Beef Improvement Federation recognizes excellence
The Beef Improvement Federation (BIF) honored a number of people for their contribution to creating excellence in the beef industry. Numerous awards were handed out during the organization’s 44th annual meeting and research symposium held recently in Houston, TX.
Among the more prestigious awards were the Pioneer Award, the Continuing Service Award, and the 2012 Producer of the Year awards for seed stock and commercial producers.
The award recognizes individuals who have made lasting contributions to the improvement of beef cattle. It honors those who have had a major role in acceptance of performance reporting and documentation as the primary means to make genetic change in beef cattle. Three individuals received this award this year; Sarah (Sally) Buxkemper, Dr. Donald Franke and Leo McDonnell.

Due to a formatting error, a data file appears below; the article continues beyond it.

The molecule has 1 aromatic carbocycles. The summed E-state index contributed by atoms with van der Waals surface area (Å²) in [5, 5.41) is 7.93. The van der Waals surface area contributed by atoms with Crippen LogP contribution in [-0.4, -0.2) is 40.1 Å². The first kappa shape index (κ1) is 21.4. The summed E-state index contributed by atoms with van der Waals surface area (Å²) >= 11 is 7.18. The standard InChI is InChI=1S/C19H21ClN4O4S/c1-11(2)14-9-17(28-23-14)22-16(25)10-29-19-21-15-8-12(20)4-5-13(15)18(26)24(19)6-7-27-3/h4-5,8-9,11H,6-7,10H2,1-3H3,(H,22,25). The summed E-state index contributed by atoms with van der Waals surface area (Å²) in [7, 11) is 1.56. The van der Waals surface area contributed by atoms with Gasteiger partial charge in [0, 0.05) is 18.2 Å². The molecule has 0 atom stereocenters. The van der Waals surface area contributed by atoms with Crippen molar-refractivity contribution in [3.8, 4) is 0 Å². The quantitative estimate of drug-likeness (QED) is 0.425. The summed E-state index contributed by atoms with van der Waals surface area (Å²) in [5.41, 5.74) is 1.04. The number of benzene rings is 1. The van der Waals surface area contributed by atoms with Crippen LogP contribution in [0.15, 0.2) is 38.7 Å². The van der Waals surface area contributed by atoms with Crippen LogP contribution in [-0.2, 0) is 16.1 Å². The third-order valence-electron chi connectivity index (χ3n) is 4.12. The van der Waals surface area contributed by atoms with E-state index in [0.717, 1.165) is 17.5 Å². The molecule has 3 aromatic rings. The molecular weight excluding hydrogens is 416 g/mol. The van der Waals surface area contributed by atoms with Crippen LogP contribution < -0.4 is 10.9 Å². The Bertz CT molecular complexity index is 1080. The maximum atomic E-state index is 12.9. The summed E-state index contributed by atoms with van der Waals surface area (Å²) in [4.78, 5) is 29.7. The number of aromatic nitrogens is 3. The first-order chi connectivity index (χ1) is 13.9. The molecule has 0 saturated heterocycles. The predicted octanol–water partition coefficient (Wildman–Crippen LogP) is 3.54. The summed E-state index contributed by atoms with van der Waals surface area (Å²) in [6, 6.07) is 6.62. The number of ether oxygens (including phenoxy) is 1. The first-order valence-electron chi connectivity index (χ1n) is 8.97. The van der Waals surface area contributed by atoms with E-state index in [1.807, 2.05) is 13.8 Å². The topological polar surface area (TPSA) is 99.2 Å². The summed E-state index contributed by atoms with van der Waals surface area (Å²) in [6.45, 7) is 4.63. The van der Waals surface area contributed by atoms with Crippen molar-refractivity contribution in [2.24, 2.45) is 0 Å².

Buxkemper, owner of RX Simbrah, Runnels County, TX, has been in the cattle business for more than 50 years. Working in a maledominated field, Buxkemper’s career has been anything but mediocre.
She was one of the few women to graduate with an animal husbandry degree from Oklahoma State University, and was the first woman to be trained by the American Breeders Service as an AI technician. She has been an early proponent and adopter of genomic technology and aided in the development of a new breed of cattle, the Simbrah, combining Simmental with Brahman, which is resistant to the ailments of its ancestors.
Franke has had a long academic career of research and leading new animal scientists into the realm of beef. His specialty has been breeding and genetics.
Franke’s research has spanned many topics and many breeds: milk yield of Angus and Hereford cattle; the inheritance of sheath area in Brahman cattle; the gene frequency for a spotted pattern in Herefords; and weak calf syndrome in Brahman cattle; and preweaning, carcass and reproductive traits in two-, three- and four-breed rotational crossbreeding systems with Angus, Brahman, Charolais and Hereford cattle, to name just a few.